The Grange underwent a variety of changes between the early days of the Art Museum of Toronto and the restoration project in the 1970s. These included the electrification of the building and the construction of an apartment for a live-in caretaker. In 1918 and 1926 respectively, additional gallery wings were added to the AGO and staff used several rooms in The Grange as offices. The Grange also enjoyed a tea room in the drawing room and breakfast parlour. Goldwin Smith’s library housed the AGO library.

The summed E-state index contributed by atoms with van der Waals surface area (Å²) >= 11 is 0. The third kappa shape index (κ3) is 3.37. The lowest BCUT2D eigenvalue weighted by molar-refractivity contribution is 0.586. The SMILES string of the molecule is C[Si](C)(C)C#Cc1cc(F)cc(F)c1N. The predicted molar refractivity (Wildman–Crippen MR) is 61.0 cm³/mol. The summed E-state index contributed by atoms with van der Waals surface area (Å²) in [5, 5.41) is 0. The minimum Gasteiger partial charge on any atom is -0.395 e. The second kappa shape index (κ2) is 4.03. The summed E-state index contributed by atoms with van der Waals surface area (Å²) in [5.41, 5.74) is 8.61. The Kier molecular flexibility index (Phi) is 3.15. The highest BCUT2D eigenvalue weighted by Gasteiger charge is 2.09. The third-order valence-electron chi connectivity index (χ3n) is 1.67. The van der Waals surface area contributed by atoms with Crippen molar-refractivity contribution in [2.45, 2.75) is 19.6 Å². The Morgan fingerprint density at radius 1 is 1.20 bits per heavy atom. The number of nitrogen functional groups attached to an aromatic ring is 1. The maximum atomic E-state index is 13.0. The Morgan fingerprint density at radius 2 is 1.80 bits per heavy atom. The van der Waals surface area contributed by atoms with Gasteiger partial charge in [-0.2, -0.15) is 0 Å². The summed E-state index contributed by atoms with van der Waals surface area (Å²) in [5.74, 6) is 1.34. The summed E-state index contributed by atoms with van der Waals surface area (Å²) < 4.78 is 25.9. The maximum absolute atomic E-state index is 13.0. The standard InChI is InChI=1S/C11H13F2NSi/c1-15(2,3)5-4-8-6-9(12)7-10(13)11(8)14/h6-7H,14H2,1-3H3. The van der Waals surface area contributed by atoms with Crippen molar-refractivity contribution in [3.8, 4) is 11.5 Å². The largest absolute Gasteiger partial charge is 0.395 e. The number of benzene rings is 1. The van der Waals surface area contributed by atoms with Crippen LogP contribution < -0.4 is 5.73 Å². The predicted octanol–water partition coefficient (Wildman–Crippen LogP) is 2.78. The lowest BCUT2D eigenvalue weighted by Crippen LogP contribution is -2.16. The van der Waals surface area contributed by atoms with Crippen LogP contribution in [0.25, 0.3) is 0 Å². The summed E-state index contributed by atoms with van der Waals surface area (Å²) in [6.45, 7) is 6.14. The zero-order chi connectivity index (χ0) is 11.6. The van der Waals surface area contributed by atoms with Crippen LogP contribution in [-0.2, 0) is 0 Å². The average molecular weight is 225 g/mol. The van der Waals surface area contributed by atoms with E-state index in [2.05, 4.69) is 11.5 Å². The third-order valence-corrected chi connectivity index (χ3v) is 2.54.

By the early 1970s a new path was forged for The Grange with additional expansions to the AGO. At this time in Ontario, an increased interest in heritage preservation encouraged the AGO’s Junior Women’s Committee to raise funds for a feasibility study. Realizing that The Grange could be restored as an historic house museum, the Committee eventually raised over $500,000. This money was used to restore The Grange to the period of 1835, including historic furnishings. In 1970, The Grange was named a National Historic Site of Canada.